Calling it the "Google proposal," Stacy Fuller, AT&T vice president of federal regulatory, took aim at the set-top box proposal FCC chairman Tom Wheeler plans to vote on at the Feb. 18 public meeting.
She said in a blog post Tuesday (Feb. 16) that "everyone" wants to provide consumers more choices and the market is already moving in that direction.
The FCC proposal is to require cable operators to provide set-top data and content to third parties for their own navigation devices and to set new standards.
"Finding an alternative to the set-top box and creating more paths to innovation is a goal I believe everyone can get behind," Fuller said, adding that AT&T-DirecTV would accelerate that in its "drive to mobilize video."
But whether to a new box or another device, Fuller said a key is protecting privacy, which should not vary according to the company controlling the device. Then there is the issue of access to minority programming. "If such programming is moved to page 3 (or page 30) of the new Google video search, what impact will that have on those programmers and their future?," she said.
Fuller called it a myth that Google--which has demonstrated a third-party device--and other third parties would be subject to the same privacy rules that apply to cable and satellite. "The FCC has not identified any legal authority to impose these rules on third parties, like Google, and other federal and state rules do not set forth the same requirements," she said.
The FCC has signaled it would make being subject to the same privacy rules a quid pro quo for third parties getting access to the set-top info, but Fuller says that if that is the case, "I can assure you there will be a question of whether the FCC has the authority to do that."
And while some have suggested the set-top programming will provide more access to independent programming--letting online content reside next to traditional fare--but Fuller says it is a myth that the proposal will enhance minority programming and programmers.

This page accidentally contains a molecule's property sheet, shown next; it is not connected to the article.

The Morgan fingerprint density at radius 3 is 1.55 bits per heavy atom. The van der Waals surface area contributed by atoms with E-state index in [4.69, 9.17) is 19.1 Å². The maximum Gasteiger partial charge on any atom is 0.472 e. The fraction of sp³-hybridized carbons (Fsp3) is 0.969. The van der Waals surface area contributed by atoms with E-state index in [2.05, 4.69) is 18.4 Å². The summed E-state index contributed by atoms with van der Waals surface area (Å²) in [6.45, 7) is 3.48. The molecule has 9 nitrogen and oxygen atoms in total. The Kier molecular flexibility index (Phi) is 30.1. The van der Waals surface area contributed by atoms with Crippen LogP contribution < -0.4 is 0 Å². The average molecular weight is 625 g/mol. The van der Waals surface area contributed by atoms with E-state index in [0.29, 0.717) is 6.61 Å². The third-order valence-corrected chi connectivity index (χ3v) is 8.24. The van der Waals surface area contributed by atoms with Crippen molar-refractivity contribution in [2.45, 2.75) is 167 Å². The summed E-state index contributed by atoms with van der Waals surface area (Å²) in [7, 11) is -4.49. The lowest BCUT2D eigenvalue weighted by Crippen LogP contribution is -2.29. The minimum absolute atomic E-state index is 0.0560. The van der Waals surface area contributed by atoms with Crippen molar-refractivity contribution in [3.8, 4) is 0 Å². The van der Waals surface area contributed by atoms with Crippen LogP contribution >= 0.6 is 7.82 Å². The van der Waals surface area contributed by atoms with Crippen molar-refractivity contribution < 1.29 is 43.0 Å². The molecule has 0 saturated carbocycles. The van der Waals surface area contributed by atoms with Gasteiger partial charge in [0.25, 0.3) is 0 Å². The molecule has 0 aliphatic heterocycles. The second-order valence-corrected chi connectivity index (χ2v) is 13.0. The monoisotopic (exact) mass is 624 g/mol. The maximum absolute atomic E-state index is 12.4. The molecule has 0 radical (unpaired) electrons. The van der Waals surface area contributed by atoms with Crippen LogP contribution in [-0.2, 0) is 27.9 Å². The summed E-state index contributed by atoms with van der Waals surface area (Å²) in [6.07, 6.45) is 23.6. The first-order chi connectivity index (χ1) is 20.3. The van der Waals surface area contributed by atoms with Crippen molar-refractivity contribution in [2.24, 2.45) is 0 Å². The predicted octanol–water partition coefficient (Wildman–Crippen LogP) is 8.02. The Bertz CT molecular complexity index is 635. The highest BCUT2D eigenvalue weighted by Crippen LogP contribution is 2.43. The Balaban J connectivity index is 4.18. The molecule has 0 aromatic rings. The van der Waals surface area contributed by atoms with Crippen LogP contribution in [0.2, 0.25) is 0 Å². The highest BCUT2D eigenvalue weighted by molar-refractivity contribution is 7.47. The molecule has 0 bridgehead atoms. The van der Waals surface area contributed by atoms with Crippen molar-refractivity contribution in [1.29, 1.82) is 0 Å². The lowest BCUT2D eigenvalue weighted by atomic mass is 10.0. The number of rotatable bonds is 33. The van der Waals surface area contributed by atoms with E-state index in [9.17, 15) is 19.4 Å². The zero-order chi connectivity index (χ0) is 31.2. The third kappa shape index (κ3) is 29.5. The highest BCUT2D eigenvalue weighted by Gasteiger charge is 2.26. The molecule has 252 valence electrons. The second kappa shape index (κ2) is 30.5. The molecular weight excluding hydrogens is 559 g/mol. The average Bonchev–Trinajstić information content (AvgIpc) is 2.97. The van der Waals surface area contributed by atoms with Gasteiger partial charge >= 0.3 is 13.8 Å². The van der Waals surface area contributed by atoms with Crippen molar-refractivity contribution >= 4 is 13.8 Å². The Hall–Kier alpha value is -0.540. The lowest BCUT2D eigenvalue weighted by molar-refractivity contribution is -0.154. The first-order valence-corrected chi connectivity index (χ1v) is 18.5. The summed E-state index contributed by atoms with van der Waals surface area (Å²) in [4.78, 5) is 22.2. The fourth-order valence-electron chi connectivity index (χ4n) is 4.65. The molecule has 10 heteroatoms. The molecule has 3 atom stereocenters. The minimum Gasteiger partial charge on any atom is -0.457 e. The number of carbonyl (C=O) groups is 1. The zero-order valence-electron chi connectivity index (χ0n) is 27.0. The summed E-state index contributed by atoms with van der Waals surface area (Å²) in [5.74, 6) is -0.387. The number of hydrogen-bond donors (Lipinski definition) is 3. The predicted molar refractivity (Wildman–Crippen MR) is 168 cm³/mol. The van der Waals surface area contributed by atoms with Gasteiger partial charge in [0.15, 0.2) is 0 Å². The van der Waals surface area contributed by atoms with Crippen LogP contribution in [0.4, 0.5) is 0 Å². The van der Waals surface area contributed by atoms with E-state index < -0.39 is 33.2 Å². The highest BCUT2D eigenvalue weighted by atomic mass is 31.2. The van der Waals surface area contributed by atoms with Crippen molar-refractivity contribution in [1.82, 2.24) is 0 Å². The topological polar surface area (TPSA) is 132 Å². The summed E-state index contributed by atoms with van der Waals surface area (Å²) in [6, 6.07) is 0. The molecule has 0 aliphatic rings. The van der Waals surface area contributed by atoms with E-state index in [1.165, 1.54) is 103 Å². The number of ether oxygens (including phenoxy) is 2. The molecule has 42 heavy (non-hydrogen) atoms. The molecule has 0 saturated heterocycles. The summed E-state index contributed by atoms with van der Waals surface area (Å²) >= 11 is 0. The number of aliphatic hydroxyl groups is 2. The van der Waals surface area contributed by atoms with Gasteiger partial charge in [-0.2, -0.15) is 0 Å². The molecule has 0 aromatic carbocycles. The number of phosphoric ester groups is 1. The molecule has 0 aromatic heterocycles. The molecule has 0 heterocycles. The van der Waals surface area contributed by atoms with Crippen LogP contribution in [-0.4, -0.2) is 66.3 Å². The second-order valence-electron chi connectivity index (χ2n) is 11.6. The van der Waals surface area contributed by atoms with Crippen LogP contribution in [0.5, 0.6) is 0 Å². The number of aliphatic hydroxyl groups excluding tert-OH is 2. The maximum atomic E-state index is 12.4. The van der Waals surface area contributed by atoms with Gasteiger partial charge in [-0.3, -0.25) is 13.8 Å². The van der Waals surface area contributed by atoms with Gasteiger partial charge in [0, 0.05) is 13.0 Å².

"Minority programmers are worried that existing advertising revenues (which are the dollars they use to create their content) will be significantly impacted by the Google proposal," she said. "They have questions about whether the new regime will result, for example, in their channels being moved to places that make their content harder to find, leading to fewer eyeballs and less advertising. Those are the kinds of complaints that small companies have every time Google changes its search algorithm. They’re also concerned that Google could run overlay ads, insert new ads or replace their advertising entirely – once again, fewer advertising dollars to create content.
"While the pat response to these concerns is to assert that existing content deals between content providers and pay-TV providers (including license terms, such as channel placement and advertising restrictions) will not be affected by the Google proposal [as Chairman Wheeler has] proponents of the proposal have said the exact opposite in this proceeding," Fuller added.